Collision Detection

On GameStop and Contempt for Nostalgia

This column is a reprint from Unwinnable Monthly #125. If you like what you see, grab the magazine for less than ten dollars, or subscribe and get all future magazines for half price.

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Where videogames meet real life…

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Everyone knows GameStop isn’t long for this world. The major games retail chain has been struggling for years, and with recent store closures and layoffs making headlines, its demise might be here sooner rather than later. There’s always the possibility it will make a massive turnaround, but that seems unlikely given how the company’s strategy moving forward already feels stuck in the past. No one seems able to envision what the company’s future could possibly look like (including industry analysts), and while the brand might continue in some form, its current incarnation appears as good as dead.

Despite everything that sucks about GameStop, I’m still going to miss it when it’s gone. Sure, their stores have all the charm of a pawnshop, their business practices are suspect and I leave feeling worse about myself than when I walked in. Yet I still find something vaguely therapeutic about browsing their shelves, even though they’re rarely the best option for finding what I want and there are 50/50 odds something weird will happen when I check out (I might have bad luck, but I doubt it). So, why does my brain insist on clinging to such a frustrating guilty pleasure when better options exist?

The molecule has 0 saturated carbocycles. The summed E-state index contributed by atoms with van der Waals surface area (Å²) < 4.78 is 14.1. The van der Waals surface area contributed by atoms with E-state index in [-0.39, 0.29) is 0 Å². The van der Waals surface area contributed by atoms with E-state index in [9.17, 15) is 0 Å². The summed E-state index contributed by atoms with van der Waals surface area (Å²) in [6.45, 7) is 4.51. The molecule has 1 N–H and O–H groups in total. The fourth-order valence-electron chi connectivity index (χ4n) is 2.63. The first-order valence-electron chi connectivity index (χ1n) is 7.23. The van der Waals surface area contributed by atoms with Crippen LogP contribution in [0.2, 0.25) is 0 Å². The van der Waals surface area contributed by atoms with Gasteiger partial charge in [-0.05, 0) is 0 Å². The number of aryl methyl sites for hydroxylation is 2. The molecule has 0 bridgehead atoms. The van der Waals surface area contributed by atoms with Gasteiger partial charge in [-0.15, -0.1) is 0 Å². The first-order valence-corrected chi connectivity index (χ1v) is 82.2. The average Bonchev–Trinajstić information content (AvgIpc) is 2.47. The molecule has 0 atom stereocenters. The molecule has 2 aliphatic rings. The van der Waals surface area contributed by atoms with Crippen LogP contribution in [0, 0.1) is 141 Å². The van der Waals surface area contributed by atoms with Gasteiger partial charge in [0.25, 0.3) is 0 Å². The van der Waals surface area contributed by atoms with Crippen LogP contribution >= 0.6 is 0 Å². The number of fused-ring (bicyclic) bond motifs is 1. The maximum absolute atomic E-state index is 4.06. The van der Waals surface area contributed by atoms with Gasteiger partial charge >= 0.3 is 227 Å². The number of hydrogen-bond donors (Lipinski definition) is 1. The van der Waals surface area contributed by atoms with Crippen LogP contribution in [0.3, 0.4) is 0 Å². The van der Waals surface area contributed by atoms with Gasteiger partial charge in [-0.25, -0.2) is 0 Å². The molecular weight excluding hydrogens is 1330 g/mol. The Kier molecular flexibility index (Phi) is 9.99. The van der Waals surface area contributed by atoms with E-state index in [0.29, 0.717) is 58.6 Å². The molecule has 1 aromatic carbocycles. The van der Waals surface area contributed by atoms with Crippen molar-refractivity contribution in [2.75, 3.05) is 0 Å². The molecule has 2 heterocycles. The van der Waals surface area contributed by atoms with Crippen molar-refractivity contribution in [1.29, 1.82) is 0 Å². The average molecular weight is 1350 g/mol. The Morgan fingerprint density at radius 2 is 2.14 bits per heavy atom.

The answer might involve Swiss mercenaries and the nefarious nature of nostalgia.

In middle and early high school, I spent several years living in a remote town near a small Air Force station where my dad worked, not far from the Canadian border. We’d make monthly shopping trips to the closest suburban metro area about 90 minutes away just to get the hell out of town and see something, anything that felt familiar, even if all that meant was shopping malls and chain restaurants. That also meant making regular visits to Software Etc. (later absorbed into the GameStop corporate empire). It became a home away from home, somewhere I could find brief camaraderie with someone, anyone else who wanted to talk about games as much as I did.

I’d spend hours reading the backs of boxes of games I couldn’t afford and flipping through the pages of magazines I had no intention of buying while my parents perused the rest of the mall. It became a necessary escape from the corrosive isolation of perpetually being treated like an outsider at school; in six years there, I rarely left the house. I missed where I grew up before in suburban Sacramento and never adjusted. If I couldn’t find anywhere to belong in our backwater burg though, at least I could find some sad semblance of community by talking shop with whoever was behind the counter at the games store. Before long, I was on a first-name basis with the staff.

In hindsight, I was also an insufferable loiterer, asking inane questions about pre-order bonuses or whether the Dreamcast was going to be good or whatever other nerd trivia was running through my anxiety-addled teenaged brain. It turns out a mall videogame store wasn’t a good place to develop my social skills. Despite lacking the self- and situational awareness required to realize that I was annoying as hell, they’d at least tolerate me being around, and that was more than I could say for anyone or anywhere else in the cultural dead-end where we existed but would never truly call home.